Ain’t that fuel-consumption figure a sight for sore eyes given the price of gasoline these days? We did finally see a rollback this week, but prices per liter of fuel are still painful to swallow.
So, the all-new Suzuki Celerio’s claimed fuel economy of 26.68km/L should have you sitting up and paying attention if you’re in the market for a small city car. The third-generation model has just been launched in India, and we now have more details to go through.
Small hatchbacks make up nearly 46% of India’s passenger-car sales, so Suzuki has loaded the latest Celerio with some choice bits of tech. The car now rides on the company’s Heartect platform, which promises improved strength and rigidity over the outgoing structure for more dynamic handling and better overall safety.
The other headline feature is the new K10c Dualjet dual-VVT engine. This 1.0-liter unit has peak figures of 66hp at 5,500rpm and 89Nm of torque at 3,500rpm—exactly 1hp and 1Nm down on the outgoing mill, but with reduced carbon-dioxide emissions of up to 19%. Start/stop has trickled down to the Celerio, too, no doubt helping achieve that 26.68km/L claim.
Two transmission options are available in India: manual and Auto Gear Shift, an automated manual transmission that uses electro-hydraulic actuators to do the cog-swapping for you, giving the torque delivery and fuel economy of a conventional manual in the process. We’ve tried it on the Suzuki Dzire—you can check out the review here.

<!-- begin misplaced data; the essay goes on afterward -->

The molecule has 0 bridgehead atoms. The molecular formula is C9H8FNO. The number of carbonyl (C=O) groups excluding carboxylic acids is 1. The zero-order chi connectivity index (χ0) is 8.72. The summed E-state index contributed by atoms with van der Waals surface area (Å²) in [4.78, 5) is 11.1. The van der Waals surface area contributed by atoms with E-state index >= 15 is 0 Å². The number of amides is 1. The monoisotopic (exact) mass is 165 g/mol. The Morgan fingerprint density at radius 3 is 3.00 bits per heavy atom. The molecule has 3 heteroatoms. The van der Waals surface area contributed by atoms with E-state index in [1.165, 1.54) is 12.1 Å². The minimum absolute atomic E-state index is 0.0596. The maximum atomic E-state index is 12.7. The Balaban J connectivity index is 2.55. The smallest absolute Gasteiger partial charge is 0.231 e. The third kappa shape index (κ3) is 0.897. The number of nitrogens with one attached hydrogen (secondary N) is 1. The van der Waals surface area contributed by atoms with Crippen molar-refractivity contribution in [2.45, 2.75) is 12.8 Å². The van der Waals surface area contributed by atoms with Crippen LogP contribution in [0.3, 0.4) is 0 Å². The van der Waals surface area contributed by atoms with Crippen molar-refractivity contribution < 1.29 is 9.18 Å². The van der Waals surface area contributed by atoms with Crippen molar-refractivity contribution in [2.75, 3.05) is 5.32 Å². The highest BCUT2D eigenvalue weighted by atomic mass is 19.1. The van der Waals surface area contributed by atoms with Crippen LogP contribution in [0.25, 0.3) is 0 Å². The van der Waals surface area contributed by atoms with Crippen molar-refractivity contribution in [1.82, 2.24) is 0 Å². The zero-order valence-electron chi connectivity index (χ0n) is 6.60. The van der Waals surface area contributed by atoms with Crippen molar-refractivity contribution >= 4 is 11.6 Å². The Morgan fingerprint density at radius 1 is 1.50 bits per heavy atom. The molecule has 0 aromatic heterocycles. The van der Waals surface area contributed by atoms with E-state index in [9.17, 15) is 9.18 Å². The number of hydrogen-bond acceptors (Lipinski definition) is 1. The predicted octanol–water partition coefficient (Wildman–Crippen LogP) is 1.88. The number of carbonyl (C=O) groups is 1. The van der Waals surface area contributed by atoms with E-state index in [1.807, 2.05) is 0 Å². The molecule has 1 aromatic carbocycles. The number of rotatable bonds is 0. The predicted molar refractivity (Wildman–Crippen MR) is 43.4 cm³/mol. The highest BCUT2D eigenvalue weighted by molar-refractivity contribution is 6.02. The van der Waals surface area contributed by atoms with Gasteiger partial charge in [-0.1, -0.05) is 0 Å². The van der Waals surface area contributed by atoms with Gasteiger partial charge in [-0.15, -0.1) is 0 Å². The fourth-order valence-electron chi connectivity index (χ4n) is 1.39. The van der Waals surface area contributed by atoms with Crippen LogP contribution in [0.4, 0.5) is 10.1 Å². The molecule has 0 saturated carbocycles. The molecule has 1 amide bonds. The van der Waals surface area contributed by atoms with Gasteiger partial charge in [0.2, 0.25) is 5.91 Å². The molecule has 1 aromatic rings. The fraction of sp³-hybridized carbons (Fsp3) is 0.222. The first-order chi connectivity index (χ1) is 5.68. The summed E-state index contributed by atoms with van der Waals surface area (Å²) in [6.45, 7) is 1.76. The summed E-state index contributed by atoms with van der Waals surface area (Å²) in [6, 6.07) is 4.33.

As for styling, the all-new Celerio does away with its predecessor’s edges and ironed-on creases, instead going for gentler curves and smoother sculpting for the surfaces. The use of chrome on the front end is commendably restrained, with a strip of brightwork running across the grille to connect the headlamps. The lower half of the front fascia is dominated by black contrasting trim that houses the foglights. The design elements in the back are nicely proportioned, a set of 15-inch black alloys round out the exterior.
The cabin design appears a lot busier, with quite a few design elements competing for the limited dashboard space there is. Dominating the space is the seven-inch SmartPlay touchscreen infotainment system with smartphone connectivity. A/C controls are via a trio of chunky knobs, but you get buttons for engine start as well as the tiller-mounted remote controls for infotainment. Other notable features include 60:40 split-folding rear seats, dual airbags, and hill-hold assist.
Aside from the Speedy Blue paint job shown here, the Celerio is also available in Arctic White, Silky Silver, Glistening Gray, Caffeine Brown, and Solid Fire Red. Prices in India start at 499,000 rupees (P336,300) for the base manual, and top out at 694,000 rupees (P467,800) for the AGS-equipped highest trim level.
So, thoughts on the all-new Celerio? The comments section is, as always, open.
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